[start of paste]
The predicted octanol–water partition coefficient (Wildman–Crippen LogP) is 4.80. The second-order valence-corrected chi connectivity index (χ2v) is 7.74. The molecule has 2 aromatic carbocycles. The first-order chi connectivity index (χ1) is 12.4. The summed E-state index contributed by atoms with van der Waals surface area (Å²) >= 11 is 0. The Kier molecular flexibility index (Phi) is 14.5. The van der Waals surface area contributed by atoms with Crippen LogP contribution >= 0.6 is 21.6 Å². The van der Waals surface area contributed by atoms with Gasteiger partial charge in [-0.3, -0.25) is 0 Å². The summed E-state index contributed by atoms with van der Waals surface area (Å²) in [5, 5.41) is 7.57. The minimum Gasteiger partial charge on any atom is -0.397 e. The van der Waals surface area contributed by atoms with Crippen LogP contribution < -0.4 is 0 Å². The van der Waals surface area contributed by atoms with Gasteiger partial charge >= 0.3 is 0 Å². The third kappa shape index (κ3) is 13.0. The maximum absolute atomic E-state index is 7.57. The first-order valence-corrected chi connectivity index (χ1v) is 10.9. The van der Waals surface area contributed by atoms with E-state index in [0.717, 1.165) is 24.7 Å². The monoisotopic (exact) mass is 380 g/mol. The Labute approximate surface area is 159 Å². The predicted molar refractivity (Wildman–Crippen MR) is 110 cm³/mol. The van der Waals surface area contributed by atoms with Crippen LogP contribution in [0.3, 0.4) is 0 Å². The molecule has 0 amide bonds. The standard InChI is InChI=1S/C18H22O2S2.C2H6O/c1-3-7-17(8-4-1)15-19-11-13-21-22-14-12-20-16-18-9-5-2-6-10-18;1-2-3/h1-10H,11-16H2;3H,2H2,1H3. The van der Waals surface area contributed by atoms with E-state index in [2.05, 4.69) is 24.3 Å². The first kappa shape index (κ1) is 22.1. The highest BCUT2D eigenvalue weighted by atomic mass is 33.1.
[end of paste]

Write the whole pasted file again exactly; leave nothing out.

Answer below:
The predicted octanol–water partition coefficient (Wildman–Crippen LogP) is 4.80. The second-order valence-corrected chi connectivity index (χ2v) is 7.74. The molecule has 2 aromatic carbocycles. The first-order chi connectivity index (χ1) is 12.4. The summed E-state index contributed by atoms with van der Waals surface area (Å²) >= 11 is 0. The Kier molecular flexibility index (Phi) is 14.5. The van der Waals surface area contributed by atoms with Crippen LogP contribution >= 0.6 is 21.6 Å². The van der Waals surface area contributed by atoms with Gasteiger partial charge in [-0.3, -0.25) is 0 Å². The summed E-state index contributed by atoms with van der Waals surface area (Å²) in [5, 5.41) is 7.57. The minimum Gasteiger partial charge on any atom is -0.397 e. The van der Waals surface area contributed by atoms with Crippen LogP contribution < -0.4 is 0 Å². The van der Waals surface area contributed by atoms with Gasteiger partial charge >= 0.3 is 0 Å². The third kappa shape index (κ3) is 13.0. The maximum absolute atomic E-state index is 7.57. The first-order valence-corrected chi connectivity index (χ1v) is 10.9. The van der Waals surface area contributed by atoms with E-state index in [0.717, 1.165) is 24.7 Å². The monoisotopic (exact) mass is 380 g/mol. The Labute approximate surface area is 159 Å². The predicted molar refractivity (Wildman–Crippen MR) is 110 cm³/mol. The van der Waals surface area contributed by atoms with Crippen LogP contribution in [0.3, 0.4) is 0 Å². The molecule has 0 amide bonds. The standard InChI is InChI=1S/C18H22O2S2.C2H6O/c1-3-7-17(8-4-1)15-19-11-13-21-22-14-12-20-16-18-9-5-2-6-10-18;1-2-3/h1-10H,11-16H2;3H,2H2,1H3. The van der Waals surface area contributed by atoms with E-state index in [2.05, 4.69) is 24.3 Å². The first kappa shape index (κ1) is 22.1. The highest BCUT2D eigenvalue weighted by atomic mass is 33.1.